For each technique, perform a sterile scrub, wear sterile gloves, and use only sterile needles, syringes, and catheters. Strict adherence to aseptic technique will reduce complications from infection. An overview of each technique is presented in Table 1. The onset of the blockade and duration of analgesia depend on the local anesthetics chosen and the use of adjunctive agents.
INTRA-ARTICULAR STIFLE BLOCK
Lidocaine or bupivacaine are commonly used; morphine or buprenorphine can also be used alone or, more commonly, in combination with a local anesthetic.4,5 Clonidine, an alpha2 agonist, is effective in people as an adjunct to local anesthetics when administered intra-articularly,6 and the alpha2 agonist fadolmidine was shown to suppress peripheral arthritic pain when administered into the stifle joints of rats.7 As outlined in the previous article, adding alpha2 agonists, opioids, or both to a local anesthetic may enhance efficacy and extend duration of regional anesthetic techniques. Bupivacaine, with or without an opioid or alpha2 agonist, is most commonly used in intra-articular blocks, with onset in about 30 minutes and a duration of action, when given alone, of four to six hours.
INTERCOSTAL NERVE BLOCKS
Local anesthetics can be administered into the pleural cavity (between the visceral and parietal pleura) to provide analgesia after a lateral or sternal thoracotomy, in patients with thoracic trauma, and in patients with cranial abdominal pain, such as that associated with acute pancreatitis.1,8-10 The mechanism of analgesia has been suggested to be due to diffusion of local anesthetic through the parietal pleura, causing intercostal nerve block, blockade of the thoracic sympathetic chain and splanchnic nerves, and diffusion of the anesthetic into the ipsilateral brachial plexus, resulting in blockade of the parietal peritoneum.8-11 Because cranial abdominal nerves enter the spinal cord at the level of the thorax, intrapleural administration of a local anesthetic blocks the cranial abdominal nerves, and this technique may be useful for acute pancreatitis or cranial abdominal surgical procedures.9
Local anesthetics and adjunctive agents can be administered through a chest tube, if present. Follow the anesthetic drugs with 3 to 5 ml of sterile saline solution to flush the tube. If a chest tube is not in place, a hypodermic needle, butterfly catheter, or intravenous catheter can be used. Systemic analgesics and sedatives should be considered for conscious patients. After sterile preparation and infiltration of the site of interest with 0.2 to 0.5 ml of 2% lidocaine, penetrate the chest wall between the ribs with the stylet and catheter. Once the pleural space has been reached, advance the catheter off the end of the stylet to avoid lung laceration. Attach a three-way stopcock and syringe to the catheter as soon as the stylet is removed to avoid inducing a significant pneumothorax, and make sure the catheter is never left open to the environment. A hypodermic needle or butterfly catheter should have the stopcock attached, closed to the needle, before penetration of the chest wall.
Local anesthetic administered intrapleurally is rapidly and extensively absorbed systemically, so be sure to avoid using toxic doses. Inflammation and the resulting tissue acidity may reduce the efficacy of local anesthetics and result in increased systemic absorption. If possible, place the patient with the incision site down, and maintain the patient in that position during needle placement and drug injection and for at least 10 minutes afterward, as this may facilitate local anesthetic pooling over the incision and blocking of the adjacent intercostal nerves.9 This position may be uncomfortable for the patient, so it is best performed after systemic administration of an analgesic, such as an opioid, to improve patient tolerance.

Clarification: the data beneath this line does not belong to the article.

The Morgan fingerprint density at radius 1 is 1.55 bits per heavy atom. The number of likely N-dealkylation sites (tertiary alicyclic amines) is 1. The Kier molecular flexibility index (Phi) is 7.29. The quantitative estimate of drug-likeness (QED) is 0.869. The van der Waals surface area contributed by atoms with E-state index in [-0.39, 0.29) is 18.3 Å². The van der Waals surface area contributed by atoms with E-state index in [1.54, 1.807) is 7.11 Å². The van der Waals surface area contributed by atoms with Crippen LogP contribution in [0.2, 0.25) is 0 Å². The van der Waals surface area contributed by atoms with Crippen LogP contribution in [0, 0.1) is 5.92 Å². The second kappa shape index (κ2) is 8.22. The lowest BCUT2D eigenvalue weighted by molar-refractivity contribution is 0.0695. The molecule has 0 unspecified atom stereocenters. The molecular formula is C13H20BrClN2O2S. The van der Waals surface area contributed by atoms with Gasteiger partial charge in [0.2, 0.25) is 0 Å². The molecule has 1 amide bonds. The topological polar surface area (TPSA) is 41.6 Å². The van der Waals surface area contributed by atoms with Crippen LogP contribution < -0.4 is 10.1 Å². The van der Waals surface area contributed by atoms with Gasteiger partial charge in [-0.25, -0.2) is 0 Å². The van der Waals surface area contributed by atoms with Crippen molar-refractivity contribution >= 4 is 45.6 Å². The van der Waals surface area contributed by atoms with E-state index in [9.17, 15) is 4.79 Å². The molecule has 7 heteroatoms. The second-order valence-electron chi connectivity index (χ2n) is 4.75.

FORELIMB NERVE BLOCKS
Intraoperative brachial plexus block
Blocking the nerves of the brachial plexus can be performed intraoperatively by depositing lidocaine onto the visualized nerve or by injecting directly into the perineurium, the connective tissue sheath that surrounds a bundle of nerve fibers, three to five minutes before transection. This technique can provide excellent postoperative analgesia after forelimb amputation. The duration can be extended by adding bupivacaine and other adjunctive drugs such as opioids and alpha2 agonists. A similar blockade of the lumbar plexus nerves can be performed for hindlimb amputation.
Paravertebral and traditional brachial plexus blocks
For regional forelimb blockade when the nerves will not be visualized during the surgical procedure, a paravertebral technique or a traditional brachial plexus block technique is used. Local anesthetics can be used alone or in combination with opioids, alpha2 agonists, or both. Either brachial plexus block technique could result in blockade of the phrenic nerve (C5), and performance of bilateral brachial plexus blocks may inadvertently paralyze the diaphragm, although this may not cause clinically significant respiratory depression.11,12 Pneumothorax can also occur with both types of blocks. In addition, inadvertent injection into the thoracic dural sheath could occur with the paravertebral technique, which could result in high sympathetic blockade, systemic hypotension, and severe respiratory depression.
With the patient in lateral recumbency and using sterile technique, move the scapula caudally to expose the large transverse process of the sixth cervical vertebra and the first rib. Block the ventral branches of C6 and C7 as they cross the dorsal surface of the transverse process of C6 by inserting a needle dorsal to the process and directing it toward the cranial and then caudal margins of the process. Block the ventral branches of C8 and T1 on the lateral surface of the first rib by directing the needle to the cranial and caudal border of the dorsal part of the first rib, close to the articulation with the vertebra. A modified technique has also been described.11 With this method, C6 and C7 are blocked as described above; however, C8 and T1 are approached by identification of the axillary artery and costochondral junction of the first rib. Local anesthetic is deposited along the cranial margin of the first rib, 1 to 2 cm dorsal to the costochondral junction. Paravertebral techniques are technically more difficult than the traditional brachial plexus block, particularly in obese animals.